Windmill for pumping water
Q. We are interested in building our own windmill but find very little material on the subject. We have 34 acres and an excellent well. Would you suggest some source for a do-it-yourself windmill for pumping water? Orville John Roseburg, Oregon
A. Local newspapers and libraries are good sources of information about windmills in particular localities. Also check the Yellow Pages under "windmills" for nearby firms.
We found a dandy book in our local library called "Windcatchers," written by Volta Torrey of Brattleboro, Vermont (Greene Press, 1976). In its Appendix II, Pages 217-218, are the names and addresses of eight American windmill manufacturers and four sources for windmill plans.
Two of the eight US manufacturers are Wind Power System, Inc., PO Box 17323, San Diego, CA 92117, and North Wind Power Company, Warren, VT 05674. Two of the four sources of windmill plans are VITA (Volunteers for Technical Assistance), 3706 Rhode Island Avenue, Mount Rainier, MD 20822, and Windworks, PO Box 329, Route 3, Mukwonago, WI 53149. The latter firm also has a bibliography on windmills.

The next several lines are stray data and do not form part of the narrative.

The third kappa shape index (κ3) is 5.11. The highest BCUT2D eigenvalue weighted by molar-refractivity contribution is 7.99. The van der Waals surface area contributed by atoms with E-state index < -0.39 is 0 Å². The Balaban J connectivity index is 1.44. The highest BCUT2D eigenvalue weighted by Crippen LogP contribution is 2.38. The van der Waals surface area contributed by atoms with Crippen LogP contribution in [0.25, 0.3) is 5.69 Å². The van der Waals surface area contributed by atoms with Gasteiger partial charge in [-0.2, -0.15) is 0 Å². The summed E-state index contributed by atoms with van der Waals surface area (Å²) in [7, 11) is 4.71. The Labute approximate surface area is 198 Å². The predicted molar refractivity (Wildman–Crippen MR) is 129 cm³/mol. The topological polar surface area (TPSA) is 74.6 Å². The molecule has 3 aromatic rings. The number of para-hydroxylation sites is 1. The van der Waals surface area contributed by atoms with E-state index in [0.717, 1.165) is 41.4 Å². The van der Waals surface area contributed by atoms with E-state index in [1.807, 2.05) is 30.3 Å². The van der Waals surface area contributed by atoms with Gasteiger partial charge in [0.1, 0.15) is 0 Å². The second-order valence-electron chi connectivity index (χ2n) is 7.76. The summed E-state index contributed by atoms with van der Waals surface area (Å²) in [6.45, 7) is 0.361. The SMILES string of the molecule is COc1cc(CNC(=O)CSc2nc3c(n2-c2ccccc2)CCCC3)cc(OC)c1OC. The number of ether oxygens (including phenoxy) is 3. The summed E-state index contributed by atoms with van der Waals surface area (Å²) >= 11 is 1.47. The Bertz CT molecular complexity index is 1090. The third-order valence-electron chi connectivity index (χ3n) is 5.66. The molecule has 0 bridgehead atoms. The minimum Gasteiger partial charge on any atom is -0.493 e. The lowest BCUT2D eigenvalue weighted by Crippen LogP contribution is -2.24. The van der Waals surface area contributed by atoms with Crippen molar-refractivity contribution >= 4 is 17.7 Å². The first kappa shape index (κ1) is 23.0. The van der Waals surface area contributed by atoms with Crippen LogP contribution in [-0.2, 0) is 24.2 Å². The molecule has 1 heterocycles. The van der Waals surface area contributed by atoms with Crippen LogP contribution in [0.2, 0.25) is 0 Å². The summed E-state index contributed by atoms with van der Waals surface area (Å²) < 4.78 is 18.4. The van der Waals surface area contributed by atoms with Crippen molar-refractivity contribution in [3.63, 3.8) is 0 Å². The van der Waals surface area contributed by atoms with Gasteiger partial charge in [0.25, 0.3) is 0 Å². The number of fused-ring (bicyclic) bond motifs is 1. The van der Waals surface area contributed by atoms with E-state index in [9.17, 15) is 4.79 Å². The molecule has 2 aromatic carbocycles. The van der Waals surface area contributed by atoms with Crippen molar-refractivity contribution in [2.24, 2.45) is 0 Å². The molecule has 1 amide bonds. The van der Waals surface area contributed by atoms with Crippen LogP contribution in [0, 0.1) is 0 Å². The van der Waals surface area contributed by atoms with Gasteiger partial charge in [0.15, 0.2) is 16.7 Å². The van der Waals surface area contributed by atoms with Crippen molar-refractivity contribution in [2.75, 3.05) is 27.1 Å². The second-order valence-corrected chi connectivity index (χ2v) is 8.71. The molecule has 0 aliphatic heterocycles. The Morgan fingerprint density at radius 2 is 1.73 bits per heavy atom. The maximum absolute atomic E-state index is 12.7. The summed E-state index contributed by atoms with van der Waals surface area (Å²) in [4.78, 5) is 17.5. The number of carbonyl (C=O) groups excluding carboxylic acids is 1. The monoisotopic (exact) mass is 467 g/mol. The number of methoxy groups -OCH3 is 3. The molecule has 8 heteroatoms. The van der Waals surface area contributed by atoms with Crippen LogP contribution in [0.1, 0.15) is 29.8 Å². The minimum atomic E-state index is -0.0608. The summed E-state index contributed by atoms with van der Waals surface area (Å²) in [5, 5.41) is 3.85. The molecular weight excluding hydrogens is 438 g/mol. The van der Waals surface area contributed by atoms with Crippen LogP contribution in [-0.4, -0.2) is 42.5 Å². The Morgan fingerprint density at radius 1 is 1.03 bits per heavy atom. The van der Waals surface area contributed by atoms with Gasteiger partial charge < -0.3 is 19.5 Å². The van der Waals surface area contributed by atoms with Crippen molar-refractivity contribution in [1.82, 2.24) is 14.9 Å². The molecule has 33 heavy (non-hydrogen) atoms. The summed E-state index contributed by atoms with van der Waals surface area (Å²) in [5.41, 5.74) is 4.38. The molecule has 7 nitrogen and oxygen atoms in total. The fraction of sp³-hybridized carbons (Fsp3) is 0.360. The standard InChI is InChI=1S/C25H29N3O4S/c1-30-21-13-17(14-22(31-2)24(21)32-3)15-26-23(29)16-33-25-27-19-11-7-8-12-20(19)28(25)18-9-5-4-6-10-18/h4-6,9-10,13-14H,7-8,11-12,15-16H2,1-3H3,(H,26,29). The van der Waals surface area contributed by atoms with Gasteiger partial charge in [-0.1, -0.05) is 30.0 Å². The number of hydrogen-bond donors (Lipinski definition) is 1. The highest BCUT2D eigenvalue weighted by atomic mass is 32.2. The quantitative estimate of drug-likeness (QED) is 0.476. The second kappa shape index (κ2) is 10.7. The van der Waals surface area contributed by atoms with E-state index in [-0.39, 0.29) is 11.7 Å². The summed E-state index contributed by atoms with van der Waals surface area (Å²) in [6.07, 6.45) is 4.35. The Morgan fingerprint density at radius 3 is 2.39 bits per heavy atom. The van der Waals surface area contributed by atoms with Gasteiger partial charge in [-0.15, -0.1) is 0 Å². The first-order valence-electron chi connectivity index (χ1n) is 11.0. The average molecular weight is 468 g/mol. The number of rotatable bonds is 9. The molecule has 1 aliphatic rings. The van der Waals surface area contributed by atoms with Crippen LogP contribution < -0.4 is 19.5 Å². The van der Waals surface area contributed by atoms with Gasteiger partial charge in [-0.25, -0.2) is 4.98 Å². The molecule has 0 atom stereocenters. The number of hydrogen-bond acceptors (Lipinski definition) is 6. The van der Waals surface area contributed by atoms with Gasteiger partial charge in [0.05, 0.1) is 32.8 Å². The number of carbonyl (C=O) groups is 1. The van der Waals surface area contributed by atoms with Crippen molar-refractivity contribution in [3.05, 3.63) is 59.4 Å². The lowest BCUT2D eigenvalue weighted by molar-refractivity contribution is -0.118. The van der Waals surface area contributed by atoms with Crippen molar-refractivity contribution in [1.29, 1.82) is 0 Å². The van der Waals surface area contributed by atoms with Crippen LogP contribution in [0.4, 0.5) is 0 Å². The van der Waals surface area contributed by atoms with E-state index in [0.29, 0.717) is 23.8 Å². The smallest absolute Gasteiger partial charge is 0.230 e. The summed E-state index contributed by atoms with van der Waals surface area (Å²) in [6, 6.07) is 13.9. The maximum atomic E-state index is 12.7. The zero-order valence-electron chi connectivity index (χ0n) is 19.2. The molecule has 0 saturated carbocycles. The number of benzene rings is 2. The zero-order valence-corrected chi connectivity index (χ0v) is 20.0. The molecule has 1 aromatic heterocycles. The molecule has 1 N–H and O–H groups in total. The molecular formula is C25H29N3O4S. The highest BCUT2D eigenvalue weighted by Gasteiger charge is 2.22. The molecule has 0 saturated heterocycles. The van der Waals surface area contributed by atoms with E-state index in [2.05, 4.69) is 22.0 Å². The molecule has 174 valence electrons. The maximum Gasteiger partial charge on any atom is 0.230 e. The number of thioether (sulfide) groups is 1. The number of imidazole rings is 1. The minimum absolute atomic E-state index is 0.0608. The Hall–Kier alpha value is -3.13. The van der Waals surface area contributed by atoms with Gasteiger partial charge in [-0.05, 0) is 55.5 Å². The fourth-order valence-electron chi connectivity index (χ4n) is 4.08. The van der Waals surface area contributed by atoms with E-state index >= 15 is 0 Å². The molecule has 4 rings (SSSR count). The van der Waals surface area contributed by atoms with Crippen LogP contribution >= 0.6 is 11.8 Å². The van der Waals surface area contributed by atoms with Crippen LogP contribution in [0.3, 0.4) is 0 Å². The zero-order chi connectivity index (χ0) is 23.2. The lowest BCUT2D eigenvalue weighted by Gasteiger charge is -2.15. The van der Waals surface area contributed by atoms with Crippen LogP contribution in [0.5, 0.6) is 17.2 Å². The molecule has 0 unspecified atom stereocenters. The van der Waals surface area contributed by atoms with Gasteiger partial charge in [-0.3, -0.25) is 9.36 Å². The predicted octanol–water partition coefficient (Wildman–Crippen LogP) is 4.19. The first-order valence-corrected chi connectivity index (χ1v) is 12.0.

Many firms are affiliated with the American Wind Energy Association, 1621 Connecticut Avenue, NW, Washington, DC 20009. The director is Ben Wolff and the phone number is (202) 667-9137. have data on windmills. Get in touch with the Oregon State College at Corvallis and the University of Oregon in Eugene.
Federal and state agriculture departments have bulletins or folders on windmills.
As a boy I lived on a ranch near the little town of Ramona, California, where we had a windmill that pumped water some 900 feet with a lift of about 70 feet. When a strong east wind toppled the old mill, we quickly got up to date and installed an electric water pumping system.
Now it may be almost time to abandon the electric pump and return to the windmill.